Compliance with Federal Law is Simplified
Federal law requires all employers have and keep accurate records of their nonexempt employee’s shifts. From the very beginning to the very end of the shift, employers must keep records of the hours worked per day and per week for every single one of their employees. While, the law doesn’t require that an employer must use a time clock, utilizing one will help in your defense if you are ever in dispute over hours worked with the Department of Labor.

Prevent Schedule Adherence Problems
Many of the newer models of time clocks give the employer the option of programming the schedule of their employees into the machine. Depending on the model, the time clock can even alert you when an employee tries to clock in later then they were scheduled, or if the employee has skipped their required break. These type of time clocks encourage your workers to take their require breaks and even identifies which employees are tardy. There are also options that lock employees out before a certain time, which prevents clocking in early.

Manage Your Overtime Costs More Efficiently
Time clock models that can be programmed help you identify which employee is accruing overtime or who is coming close to the overtime threshold. You can set the time clock to alert you when your employees are reaching the overtime limit. With this knowledge, you can either send them home earlier then schedule to save on overtime costs or remarriage the schedule accordingly.

Using an online database in a virtual company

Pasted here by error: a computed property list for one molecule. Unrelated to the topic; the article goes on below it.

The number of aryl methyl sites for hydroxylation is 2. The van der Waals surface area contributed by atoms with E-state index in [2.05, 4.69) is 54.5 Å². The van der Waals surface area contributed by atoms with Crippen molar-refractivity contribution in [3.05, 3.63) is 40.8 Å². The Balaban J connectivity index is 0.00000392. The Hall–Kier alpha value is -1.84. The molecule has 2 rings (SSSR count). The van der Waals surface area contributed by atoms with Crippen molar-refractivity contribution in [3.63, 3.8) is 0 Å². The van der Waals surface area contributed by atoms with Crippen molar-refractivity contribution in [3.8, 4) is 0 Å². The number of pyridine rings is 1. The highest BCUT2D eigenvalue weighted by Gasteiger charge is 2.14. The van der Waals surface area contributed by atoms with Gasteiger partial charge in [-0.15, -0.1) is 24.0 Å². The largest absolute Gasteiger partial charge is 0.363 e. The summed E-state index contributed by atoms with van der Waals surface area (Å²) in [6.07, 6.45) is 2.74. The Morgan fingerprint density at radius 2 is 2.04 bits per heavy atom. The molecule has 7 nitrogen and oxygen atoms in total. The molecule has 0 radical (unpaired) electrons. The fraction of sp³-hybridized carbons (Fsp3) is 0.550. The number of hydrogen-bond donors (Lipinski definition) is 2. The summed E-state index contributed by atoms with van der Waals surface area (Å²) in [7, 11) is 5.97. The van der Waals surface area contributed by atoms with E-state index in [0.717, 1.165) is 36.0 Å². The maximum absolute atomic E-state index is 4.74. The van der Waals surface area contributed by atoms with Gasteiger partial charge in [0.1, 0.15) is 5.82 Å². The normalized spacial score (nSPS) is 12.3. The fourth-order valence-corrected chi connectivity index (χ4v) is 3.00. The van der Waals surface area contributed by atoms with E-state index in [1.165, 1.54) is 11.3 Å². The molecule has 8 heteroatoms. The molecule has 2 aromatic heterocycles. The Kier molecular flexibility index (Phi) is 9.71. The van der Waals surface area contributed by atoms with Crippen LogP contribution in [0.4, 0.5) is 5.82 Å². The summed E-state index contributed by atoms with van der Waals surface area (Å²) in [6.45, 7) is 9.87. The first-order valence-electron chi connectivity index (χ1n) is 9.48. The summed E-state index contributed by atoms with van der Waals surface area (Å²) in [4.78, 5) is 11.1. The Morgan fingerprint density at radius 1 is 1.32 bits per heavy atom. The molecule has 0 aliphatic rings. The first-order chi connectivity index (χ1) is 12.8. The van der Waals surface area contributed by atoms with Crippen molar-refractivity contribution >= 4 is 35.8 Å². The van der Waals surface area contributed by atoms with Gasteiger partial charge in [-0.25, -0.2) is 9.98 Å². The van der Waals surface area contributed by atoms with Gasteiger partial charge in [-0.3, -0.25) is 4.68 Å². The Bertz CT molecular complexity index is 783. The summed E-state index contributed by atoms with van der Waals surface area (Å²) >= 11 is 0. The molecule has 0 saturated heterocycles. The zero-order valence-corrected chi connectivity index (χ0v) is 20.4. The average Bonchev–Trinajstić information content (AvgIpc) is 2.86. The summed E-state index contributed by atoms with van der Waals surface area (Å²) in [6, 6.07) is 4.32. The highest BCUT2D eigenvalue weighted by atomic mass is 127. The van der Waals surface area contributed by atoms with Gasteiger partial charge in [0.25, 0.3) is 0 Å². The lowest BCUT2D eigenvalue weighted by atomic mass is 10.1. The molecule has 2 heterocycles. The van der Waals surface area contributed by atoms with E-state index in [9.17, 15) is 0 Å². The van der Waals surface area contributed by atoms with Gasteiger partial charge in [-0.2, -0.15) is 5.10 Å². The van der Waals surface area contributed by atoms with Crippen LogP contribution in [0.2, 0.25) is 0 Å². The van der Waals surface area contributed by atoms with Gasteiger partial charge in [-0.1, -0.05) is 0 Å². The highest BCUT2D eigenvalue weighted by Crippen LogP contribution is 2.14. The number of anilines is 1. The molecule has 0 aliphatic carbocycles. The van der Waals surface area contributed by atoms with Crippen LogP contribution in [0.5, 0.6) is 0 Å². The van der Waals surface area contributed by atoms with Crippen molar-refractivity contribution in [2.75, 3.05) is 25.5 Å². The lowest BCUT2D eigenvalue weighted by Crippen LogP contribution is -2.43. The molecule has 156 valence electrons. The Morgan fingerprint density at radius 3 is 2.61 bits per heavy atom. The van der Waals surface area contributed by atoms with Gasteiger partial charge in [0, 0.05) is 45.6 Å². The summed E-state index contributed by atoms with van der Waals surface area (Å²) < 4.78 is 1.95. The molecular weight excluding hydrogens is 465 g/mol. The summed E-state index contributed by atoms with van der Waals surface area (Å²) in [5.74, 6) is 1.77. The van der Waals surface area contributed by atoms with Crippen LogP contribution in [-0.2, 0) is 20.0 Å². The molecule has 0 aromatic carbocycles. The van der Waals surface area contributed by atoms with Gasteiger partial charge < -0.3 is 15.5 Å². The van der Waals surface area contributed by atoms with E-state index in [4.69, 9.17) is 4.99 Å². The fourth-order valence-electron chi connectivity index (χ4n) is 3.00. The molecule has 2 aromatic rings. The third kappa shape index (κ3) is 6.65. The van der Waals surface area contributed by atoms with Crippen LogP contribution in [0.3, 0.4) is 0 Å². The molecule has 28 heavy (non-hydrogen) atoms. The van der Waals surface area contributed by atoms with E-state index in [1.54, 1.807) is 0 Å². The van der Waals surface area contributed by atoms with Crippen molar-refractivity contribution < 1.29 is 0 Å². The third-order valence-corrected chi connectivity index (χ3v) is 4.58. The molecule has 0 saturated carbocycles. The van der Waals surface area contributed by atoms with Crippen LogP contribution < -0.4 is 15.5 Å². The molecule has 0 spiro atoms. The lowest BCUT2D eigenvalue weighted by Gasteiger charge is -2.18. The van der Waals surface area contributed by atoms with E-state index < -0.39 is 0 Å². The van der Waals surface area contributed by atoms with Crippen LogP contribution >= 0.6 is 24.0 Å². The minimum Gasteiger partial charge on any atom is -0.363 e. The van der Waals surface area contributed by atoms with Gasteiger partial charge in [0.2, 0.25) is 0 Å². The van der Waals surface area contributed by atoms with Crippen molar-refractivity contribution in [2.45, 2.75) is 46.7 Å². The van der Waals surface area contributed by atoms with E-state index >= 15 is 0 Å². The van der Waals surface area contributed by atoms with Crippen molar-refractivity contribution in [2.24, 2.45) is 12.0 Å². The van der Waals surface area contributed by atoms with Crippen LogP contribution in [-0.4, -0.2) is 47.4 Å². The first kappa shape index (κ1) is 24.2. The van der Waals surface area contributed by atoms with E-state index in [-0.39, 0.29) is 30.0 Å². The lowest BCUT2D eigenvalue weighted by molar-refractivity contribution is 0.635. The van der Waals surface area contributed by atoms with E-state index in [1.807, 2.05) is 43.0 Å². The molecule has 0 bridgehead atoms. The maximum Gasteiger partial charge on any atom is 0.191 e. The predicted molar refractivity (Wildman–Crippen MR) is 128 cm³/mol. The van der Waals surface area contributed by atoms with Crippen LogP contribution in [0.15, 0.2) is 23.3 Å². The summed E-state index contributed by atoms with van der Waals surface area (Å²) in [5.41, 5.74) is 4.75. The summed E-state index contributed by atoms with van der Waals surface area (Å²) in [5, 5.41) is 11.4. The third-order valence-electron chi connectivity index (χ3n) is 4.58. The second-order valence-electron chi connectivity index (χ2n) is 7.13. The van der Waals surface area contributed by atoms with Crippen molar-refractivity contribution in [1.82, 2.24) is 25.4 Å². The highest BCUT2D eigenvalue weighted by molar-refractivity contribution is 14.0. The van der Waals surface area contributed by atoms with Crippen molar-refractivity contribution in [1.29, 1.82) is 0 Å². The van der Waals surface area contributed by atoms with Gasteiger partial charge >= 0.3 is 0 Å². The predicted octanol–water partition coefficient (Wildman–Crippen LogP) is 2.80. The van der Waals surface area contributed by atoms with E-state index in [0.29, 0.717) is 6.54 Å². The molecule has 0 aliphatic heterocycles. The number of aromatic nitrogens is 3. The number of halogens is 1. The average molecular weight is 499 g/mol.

Zoho Projects

Zoho Projects

The modern corporation doesn’t look much like the corporation of the last century. Back then, in order get the work done, the people doing the managing, and the people doing the work often had to meet face to face to communicate effectively.

With the development of the Internet, and more importantly the continuing reduction in the cost of the hardware and software that makes up the Internet, many of the basic administrative tasks of a company can now be outsourced to a remote labor pool at a much lower costs. Hoever, those remote workers still need to be able to share key company resources, and to do so simultaneously.

Take one small example, maintaining a basic database of customers, suppliers, products, and services. For smaller companies, this can often be done on a handful of spreadsheets or a basic database program. While it would be easy to do this on any laptop computer, when the information has to be accessible to a widely dispersed set of workers and managers, a company would need a virtual database that anyone in the company can access at any time.

One example of this kind of virtual database capability is offered by the Zoho company. Their project management software allows a company to have several users simultaneously update a database from several remote locations.

This kind of capability can even eliminate phone calls and emails. If a company also took the time and effort to develop systematic procedures for editing the database, employees from different time zones or even different continents would be able to perform their tasks without constant input from management.

For a company that intends to leverage the power of the Internet to get work done, it makes sense to design basic administrative and record-keeping tasks around this kind of online database.